It’s been some time since I gave up my young notion of winged souls in the body. We have no wings of our own but we have an unknown engine in us. The mind is opaque and inscrutable and can conceive of its own ending. It unraveled the secret of flight but does not know itself. I find this absurd and then again, very ordinary.

When disaster strikes, the oxygen masks descend. I wonder what that air tastes like.

Once while sitting in a terminal a moth landed at my feet. It fluttered about on the dirty carpet and I thought vaguely of Virginia Woolf. She wrote of moments of being—a term no one could adequately explain to me, but which seemed to indicate a pulling back of the wool. Some bright instant in which, to use Woolf’s own words, “we are the thing itself.”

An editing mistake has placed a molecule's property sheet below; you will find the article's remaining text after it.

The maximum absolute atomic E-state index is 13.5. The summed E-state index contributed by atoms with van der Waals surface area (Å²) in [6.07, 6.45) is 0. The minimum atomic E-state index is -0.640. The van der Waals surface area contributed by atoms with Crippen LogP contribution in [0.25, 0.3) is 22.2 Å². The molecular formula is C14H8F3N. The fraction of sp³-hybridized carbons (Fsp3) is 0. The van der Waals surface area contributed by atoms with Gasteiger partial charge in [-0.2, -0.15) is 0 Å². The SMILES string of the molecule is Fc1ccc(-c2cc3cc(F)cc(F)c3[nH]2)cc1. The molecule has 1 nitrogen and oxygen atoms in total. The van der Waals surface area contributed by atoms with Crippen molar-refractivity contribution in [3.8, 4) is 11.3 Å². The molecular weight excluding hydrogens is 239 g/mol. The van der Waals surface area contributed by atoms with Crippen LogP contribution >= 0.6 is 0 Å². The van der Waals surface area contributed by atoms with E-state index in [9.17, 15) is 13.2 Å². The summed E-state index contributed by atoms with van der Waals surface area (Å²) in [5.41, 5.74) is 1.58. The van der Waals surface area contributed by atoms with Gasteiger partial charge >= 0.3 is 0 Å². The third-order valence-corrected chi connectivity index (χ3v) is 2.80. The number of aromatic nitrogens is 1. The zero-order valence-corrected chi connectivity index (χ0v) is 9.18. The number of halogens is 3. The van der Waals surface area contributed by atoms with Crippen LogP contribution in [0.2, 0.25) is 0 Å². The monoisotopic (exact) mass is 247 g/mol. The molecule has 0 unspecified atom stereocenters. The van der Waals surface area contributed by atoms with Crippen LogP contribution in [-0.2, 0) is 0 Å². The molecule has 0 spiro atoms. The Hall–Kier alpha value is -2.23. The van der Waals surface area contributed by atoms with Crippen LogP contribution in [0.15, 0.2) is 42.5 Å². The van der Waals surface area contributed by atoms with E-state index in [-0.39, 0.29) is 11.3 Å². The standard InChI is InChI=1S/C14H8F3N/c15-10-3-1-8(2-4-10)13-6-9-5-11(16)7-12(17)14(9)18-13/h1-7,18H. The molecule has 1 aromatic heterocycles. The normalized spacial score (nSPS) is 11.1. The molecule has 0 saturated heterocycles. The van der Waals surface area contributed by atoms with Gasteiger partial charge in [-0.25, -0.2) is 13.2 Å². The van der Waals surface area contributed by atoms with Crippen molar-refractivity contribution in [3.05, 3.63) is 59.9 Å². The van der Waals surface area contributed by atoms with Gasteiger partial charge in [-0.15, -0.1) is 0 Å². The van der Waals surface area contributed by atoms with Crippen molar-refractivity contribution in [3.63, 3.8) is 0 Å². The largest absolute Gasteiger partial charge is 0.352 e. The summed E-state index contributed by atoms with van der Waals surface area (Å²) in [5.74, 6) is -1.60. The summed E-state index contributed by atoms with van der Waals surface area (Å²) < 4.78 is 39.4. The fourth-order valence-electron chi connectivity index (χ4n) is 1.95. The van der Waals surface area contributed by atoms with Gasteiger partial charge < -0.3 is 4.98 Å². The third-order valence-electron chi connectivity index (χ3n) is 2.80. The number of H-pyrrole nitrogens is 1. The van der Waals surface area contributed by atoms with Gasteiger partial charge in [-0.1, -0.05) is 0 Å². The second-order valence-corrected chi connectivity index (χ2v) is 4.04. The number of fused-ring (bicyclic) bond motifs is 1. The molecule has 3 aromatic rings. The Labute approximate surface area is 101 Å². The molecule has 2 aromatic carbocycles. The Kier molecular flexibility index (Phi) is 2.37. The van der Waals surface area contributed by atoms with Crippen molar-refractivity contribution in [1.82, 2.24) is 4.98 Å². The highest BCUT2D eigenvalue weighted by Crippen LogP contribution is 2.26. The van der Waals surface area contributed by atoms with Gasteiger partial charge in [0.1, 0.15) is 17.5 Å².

I watched the moth hop about. I wondered how it got in, how it might get out. What it thought of all those steel birds wheeling on the tarmac.

Animals gifted with wings do not make distinctions between moments of being and non-being. And yet I would not prefer their delicate lives.